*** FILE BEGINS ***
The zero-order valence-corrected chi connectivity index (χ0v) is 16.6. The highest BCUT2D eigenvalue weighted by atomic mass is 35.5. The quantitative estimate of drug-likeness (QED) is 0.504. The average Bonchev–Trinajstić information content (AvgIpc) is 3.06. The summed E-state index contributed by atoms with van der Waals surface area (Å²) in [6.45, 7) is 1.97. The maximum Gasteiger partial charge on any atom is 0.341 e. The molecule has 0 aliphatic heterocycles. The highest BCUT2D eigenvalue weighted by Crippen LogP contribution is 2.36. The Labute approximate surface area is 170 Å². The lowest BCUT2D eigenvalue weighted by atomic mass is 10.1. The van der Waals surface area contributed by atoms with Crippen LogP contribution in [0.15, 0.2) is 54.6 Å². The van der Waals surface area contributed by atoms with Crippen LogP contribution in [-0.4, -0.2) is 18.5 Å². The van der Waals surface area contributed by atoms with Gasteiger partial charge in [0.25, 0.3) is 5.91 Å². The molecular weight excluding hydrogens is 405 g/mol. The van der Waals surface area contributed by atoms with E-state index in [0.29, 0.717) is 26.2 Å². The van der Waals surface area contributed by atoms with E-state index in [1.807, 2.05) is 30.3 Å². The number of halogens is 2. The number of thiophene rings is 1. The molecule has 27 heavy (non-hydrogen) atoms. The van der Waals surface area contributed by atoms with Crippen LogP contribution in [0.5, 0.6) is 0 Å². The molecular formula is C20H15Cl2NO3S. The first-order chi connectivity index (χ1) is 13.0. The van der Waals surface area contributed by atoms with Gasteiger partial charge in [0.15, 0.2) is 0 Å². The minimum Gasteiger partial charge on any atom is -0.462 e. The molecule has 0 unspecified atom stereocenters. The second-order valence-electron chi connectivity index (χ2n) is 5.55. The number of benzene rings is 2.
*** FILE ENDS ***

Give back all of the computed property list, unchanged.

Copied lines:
The zero-order valence-corrected chi connectivity index (χ0v) is 16.6. The highest BCUT2D eigenvalue weighted by atomic mass is 35.5. The quantitative estimate of drug-likeness (QED) is 0.504. The average Bonchev–Trinajstić information content (AvgIpc) is 3.06. The summed E-state index contributed by atoms with van der Waals surface area (Å²) in [6.45, 7) is 1.97. The maximum Gasteiger partial charge on any atom is 0.341 e. The molecule has 0 aliphatic heterocycles. The highest BCUT2D eigenvalue weighted by Crippen LogP contribution is 2.36. The Labute approximate surface area is 170 Å². The lowest BCUT2D eigenvalue weighted by atomic mass is 10.1. The van der Waals surface area contributed by atoms with Crippen LogP contribution in [0.15, 0.2) is 54.6 Å². The van der Waals surface area contributed by atoms with Crippen LogP contribution in [-0.4, -0.2) is 18.5 Å². The van der Waals surface area contributed by atoms with Gasteiger partial charge in [0.25, 0.3) is 5.91 Å². The molecular weight excluding hydrogens is 405 g/mol. The van der Waals surface area contributed by atoms with E-state index in [0.29, 0.717) is 26.2 Å². The van der Waals surface area contributed by atoms with E-state index in [1.807, 2.05) is 30.3 Å². The number of halogens is 2. The number of thiophene rings is 1. The molecule has 27 heavy (non-hydrogen) atoms. The van der Waals surface area contributed by atoms with Crippen LogP contribution in [0.5, 0.6) is 0 Å². The molecular formula is C20H15Cl2NO3S. The first-order chi connectivity index (χ1) is 13.0. The van der Waals surface area contributed by atoms with Gasteiger partial charge in [0.15, 0.2) is 0 Å². The minimum Gasteiger partial charge on any atom is -0.462 e. The molecule has 0 unspecified atom stereocenters. The second-order valence-electron chi connectivity index (χ2n) is 5.55. The number of benzene rings is 2.